This tutorial aims to show you how to work with the Docker exec command to execute commands in running containers.
Working with Docker exec is very simple. We start by calling the docker exec command followed by the container name or id and the command to execute.
For example, to run the echo command in container Debian, we use the command as:
The command spawns a shell of the Debian container and executes the echo command. An example output appears below:
To get the name or an ID of the running containers, use the command:
Docker Exec Options
Docker exec command supports various options to modify the functionality of the commands. It supports the following functions.
- -i – This option keeps the STDIN.
- -t – Spawns a pseudo TTY
- -u – Specifies the username or UID.
- -w – Working directory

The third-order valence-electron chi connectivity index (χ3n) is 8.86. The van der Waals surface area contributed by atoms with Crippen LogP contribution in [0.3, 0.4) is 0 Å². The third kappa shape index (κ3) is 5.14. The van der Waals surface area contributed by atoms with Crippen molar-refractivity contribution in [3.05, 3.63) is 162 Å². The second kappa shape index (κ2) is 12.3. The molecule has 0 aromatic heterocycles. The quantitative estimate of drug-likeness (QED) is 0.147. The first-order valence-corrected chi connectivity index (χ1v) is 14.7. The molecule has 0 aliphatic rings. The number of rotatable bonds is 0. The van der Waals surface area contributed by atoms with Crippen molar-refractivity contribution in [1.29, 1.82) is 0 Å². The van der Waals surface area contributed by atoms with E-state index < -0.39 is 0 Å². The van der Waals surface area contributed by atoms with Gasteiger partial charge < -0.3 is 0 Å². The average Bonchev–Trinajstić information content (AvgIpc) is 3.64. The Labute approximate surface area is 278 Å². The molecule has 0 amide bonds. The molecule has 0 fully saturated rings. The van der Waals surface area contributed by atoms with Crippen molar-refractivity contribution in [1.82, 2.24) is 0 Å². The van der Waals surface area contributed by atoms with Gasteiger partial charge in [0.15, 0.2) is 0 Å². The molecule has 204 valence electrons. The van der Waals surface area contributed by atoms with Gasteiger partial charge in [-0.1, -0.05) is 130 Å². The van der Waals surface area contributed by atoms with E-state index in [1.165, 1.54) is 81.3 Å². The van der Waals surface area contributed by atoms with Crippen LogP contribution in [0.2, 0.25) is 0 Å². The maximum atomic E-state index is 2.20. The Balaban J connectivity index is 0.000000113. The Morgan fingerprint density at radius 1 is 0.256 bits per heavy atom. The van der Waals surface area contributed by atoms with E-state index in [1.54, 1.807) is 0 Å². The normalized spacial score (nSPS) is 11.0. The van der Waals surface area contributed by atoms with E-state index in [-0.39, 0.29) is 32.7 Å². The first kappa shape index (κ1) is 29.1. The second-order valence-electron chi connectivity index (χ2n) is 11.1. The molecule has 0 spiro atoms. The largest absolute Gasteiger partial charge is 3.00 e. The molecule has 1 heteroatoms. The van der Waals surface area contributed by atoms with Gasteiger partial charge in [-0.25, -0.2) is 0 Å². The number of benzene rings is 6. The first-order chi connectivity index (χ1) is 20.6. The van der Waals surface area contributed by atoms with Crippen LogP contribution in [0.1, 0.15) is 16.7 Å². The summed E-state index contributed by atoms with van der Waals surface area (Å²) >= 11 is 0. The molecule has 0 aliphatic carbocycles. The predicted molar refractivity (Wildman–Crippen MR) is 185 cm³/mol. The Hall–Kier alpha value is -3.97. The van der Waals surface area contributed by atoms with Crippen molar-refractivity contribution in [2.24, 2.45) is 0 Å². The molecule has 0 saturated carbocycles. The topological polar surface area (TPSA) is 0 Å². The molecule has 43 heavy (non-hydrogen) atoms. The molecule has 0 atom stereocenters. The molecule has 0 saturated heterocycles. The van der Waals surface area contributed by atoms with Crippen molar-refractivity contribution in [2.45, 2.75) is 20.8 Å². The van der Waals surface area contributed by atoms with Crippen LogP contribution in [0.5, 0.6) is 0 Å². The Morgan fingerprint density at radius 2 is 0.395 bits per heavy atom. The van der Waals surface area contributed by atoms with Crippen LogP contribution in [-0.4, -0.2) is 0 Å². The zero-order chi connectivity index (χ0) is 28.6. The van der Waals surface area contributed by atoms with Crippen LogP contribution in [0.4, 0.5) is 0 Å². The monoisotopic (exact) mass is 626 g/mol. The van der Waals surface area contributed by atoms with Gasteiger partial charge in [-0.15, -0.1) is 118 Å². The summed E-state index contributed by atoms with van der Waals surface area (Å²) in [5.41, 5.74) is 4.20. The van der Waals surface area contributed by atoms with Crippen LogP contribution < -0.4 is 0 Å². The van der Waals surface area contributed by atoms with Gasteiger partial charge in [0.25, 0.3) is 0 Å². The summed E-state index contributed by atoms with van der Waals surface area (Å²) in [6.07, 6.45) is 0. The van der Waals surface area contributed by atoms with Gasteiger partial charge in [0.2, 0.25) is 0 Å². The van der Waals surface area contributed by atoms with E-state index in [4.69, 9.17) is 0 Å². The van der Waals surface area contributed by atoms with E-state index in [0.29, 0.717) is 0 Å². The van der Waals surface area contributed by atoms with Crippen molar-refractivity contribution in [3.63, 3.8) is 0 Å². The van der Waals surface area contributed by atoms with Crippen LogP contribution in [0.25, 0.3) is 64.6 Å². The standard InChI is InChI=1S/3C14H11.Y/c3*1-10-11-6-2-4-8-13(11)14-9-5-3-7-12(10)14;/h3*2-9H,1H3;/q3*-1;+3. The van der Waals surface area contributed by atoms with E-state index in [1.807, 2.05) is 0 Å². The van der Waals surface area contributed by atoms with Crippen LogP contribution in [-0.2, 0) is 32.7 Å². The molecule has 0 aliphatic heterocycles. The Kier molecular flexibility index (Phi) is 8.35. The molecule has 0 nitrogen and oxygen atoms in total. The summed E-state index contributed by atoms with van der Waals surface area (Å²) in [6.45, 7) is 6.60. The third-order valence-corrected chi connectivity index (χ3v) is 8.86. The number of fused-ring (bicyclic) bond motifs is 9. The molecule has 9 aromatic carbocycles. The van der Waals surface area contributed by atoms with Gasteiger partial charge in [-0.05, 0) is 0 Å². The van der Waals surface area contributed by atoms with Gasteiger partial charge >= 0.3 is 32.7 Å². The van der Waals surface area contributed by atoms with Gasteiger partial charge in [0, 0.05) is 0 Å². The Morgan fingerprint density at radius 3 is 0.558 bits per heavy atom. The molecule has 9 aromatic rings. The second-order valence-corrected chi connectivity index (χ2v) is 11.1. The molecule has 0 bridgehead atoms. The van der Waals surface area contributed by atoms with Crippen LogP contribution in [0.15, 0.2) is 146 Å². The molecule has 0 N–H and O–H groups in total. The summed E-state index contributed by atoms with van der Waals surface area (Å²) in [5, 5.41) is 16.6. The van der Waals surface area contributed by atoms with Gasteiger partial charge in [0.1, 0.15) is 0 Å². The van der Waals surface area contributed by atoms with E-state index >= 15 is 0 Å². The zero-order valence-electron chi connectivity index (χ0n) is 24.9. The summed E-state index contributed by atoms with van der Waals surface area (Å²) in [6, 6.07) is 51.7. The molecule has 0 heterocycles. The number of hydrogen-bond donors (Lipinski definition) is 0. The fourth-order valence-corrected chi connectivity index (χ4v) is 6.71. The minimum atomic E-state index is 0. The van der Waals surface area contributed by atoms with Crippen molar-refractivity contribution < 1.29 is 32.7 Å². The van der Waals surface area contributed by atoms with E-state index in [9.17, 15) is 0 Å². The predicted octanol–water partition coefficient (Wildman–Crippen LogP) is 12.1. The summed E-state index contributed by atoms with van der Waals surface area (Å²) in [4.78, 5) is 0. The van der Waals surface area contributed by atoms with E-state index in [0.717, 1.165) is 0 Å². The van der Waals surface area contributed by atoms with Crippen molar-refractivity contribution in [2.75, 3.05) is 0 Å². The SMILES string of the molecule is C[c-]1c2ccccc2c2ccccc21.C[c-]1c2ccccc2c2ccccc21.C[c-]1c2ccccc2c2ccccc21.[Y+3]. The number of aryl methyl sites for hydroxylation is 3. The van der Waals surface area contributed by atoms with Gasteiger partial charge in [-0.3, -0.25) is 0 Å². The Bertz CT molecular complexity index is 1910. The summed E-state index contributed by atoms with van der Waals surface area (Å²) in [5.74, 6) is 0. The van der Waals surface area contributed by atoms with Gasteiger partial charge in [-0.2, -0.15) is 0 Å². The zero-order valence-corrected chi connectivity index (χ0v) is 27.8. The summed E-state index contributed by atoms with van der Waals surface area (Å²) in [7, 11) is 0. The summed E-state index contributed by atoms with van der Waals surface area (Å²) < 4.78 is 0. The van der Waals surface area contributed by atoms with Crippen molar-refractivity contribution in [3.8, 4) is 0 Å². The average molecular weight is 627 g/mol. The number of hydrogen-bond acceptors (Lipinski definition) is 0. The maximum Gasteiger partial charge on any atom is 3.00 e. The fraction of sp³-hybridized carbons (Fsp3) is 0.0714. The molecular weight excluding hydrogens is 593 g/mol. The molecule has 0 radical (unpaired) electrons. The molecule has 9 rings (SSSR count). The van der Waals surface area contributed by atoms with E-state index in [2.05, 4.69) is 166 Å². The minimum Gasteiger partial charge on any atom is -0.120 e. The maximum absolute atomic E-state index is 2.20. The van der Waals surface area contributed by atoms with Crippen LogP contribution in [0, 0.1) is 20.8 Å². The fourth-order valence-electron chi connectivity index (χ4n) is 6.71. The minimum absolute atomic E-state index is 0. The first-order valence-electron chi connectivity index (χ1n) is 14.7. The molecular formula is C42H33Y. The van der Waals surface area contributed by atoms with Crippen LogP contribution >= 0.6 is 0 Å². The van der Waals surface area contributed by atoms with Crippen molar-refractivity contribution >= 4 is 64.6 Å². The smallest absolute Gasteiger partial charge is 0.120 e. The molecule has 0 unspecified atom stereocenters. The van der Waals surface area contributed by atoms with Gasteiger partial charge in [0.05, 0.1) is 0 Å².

- -p – allocates extended privileges to the command.
- -d – runs in detached mode.
- -e – sets environment variables.
Docker Exec Sh
In most cases, we need a shell instance into the container to execute raw commands. To do this, we use the docker exec command.
The command above launches an interactive shell. It is good to ensure bash executable exists before the running command.
If bash or any shell you wish to use is unavailable, use sh in the command below:
As you can see, you have an interactive shell session where you can execute commands.
Exec as Root
To exec command as root, use the -u option. The option requires a username or UID of the user. For example:
In the above command, we use the UID of the root user to execute the whoami command as root.
To use the username instead of the user UID, use the command:
The command above can help when you want to troubleshoot or perform tasks that require elevated privileges.
That is all for the docker exec command.
We have discussed using docker exec to run commands in your running containers and spawn a shell session. Finally, we covered how to run commands as root using username and UID.